'I HAVE A BOMB': 15 minutes of pure terror on MH128
FOR 15 long minutes, 221 passengers and crew aboard Malaysia Airlines flight 128 thought they were going to die.
Moments after the packed commercial plane left Melbourne airport bound for Sri Lanka on May 31 last year, Manodh Marks rose from his seat, opened the overhead locker and removed two items.
They were large and black and had blue flashing lights. The 26-year-old from a well-off family in Colombo announced at the top of his lungs that he was holding a bomb and he wanted "to blow the f***ing plane up".
He ran towards cabin crew with his "finger on the power button" and, positioning himself just outside the cockpit door, shouted his message again.
"I have a bomb with me," he said, according to witnesses. "I want to talk to the pilot. Don't come near me. I want to destroy this aircraft."
A passenger confronted him. "Are you f***ing serious?" he asked, before looking closely at the objects and determining there was very real danger.
A flight attendant froze, later admitting a hijack scenario had "never happened to me before" and that he did his best to hide his "panicked face".
"When I saw him run fast, my initial instinct told me something bad was about to happen," he said.
Inside the cockpit the pilot heard "screaming" and his first officer issued a Mayday call before turning the plane around and racing back to Melbourne.
It was a matter of minutes before Marks - who was in a drug-induced psychosis having taken ice on the way to the airport - was tackled by passengers who tied his arms and sat on him.
It was 15 minutes in total that the plane was in the air and another 80 minutes of anxious waiting before police stormed the aircraft and placed Marks under arrest.
On Thursday, Victorian County Court judge Michael McInerney commented on the "traumatic" experience passengers and crew went through. Then he made an example out of Marks.
In a case for which there is no precedent in Australia, Judge McInerney sentenced Marks to 12 years imprisonment. He will serve a minimum of nine years and, after his release, will be deported to Sri Lanka.
Wearing a blue shirt and a grey jumper, the former Melbourne hospitality student said nothing, yawned and nodded when the sentence was handed down.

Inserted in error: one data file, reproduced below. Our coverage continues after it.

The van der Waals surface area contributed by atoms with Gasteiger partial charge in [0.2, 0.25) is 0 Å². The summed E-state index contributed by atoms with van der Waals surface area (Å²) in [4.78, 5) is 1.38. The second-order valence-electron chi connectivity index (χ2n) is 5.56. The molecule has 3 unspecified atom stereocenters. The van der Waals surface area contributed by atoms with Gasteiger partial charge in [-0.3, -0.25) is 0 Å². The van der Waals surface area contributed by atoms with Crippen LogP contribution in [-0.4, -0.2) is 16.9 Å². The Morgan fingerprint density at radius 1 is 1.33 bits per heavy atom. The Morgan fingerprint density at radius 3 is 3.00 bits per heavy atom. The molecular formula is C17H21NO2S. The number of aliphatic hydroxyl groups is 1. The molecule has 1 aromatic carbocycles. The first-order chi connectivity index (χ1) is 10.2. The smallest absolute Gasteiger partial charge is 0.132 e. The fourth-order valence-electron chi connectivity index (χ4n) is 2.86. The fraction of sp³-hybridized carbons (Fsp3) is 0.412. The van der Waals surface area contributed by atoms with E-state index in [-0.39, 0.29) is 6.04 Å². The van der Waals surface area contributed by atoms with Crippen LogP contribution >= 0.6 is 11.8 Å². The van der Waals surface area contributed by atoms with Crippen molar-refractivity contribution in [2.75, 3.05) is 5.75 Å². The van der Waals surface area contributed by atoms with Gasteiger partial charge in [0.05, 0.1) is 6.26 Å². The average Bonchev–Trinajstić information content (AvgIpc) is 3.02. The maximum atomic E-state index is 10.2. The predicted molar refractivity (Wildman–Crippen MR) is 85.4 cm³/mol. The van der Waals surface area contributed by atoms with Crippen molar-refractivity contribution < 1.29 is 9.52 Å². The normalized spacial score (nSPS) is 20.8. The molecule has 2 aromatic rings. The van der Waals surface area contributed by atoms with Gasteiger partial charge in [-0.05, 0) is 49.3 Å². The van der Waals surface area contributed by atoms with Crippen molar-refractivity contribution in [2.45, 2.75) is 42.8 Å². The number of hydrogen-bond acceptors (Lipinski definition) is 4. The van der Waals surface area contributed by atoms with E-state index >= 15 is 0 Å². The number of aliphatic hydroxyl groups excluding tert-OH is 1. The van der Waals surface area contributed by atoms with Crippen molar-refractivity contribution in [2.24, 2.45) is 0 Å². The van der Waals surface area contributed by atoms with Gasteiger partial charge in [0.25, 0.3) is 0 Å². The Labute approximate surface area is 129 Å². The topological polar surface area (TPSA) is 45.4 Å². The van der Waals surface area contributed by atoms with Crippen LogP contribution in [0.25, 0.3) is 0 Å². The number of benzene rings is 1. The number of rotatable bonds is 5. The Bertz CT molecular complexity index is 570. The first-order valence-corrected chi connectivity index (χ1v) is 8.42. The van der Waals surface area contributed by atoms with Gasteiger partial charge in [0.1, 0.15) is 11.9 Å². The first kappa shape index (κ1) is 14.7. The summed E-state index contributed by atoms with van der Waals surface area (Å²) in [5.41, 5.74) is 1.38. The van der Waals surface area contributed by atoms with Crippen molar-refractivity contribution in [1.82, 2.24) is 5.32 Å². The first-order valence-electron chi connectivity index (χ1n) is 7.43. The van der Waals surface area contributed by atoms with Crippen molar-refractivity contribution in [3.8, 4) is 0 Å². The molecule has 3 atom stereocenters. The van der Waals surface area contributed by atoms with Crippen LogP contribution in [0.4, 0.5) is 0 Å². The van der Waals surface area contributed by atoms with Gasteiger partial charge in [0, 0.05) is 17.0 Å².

In sentencing remarks, Judge McInerney acknowledged there was never a threat that the "bomb" - later revealed to be a speaker and a charger - could go off. But he said there was still a serious threat.
He said the pilot was "stressed out" at the worst possible time, during what is known as the "sterile" period where the plane is climbing to 10,000-feet and the pilot is not to be interrupted.
"Making threats is a use of force itself," the judge said. "It's like using a fake gun in a robbery."
On the day of the incident, Marks had been released from a psychiatric facility. It was not his first time receiving treatment for psychosis related to his drug taking.
On the way to the airport, he took the drug ice which doctors said caused him to become delusional and hear loud voices in his head.
His lawyers previously told the court their client genuinely believed the plane was going to crash and that his attempt at a fake hijacking was designed to return the plane to Melbourne.
Forensic psychiatrist, Associate Professor Andrew Carroll, concluded Marks' psychosis was "severe in degree and had an adverse effect on reasoning, judgment and behaviour".
"This delusion is an explanation for extraordinary behaviour," he said in his report.
"He had no prior fascinations, no previous plane predictions … Mr Marks heard screaming voices during a very intense delusion."
Later, Marks said he "felt sorry for passengers and crew".
Police were criticised for their handling of the situation and for taking so long to board the flight after it returned to Melbourne.
Marks will not be eligible for parole until 2027.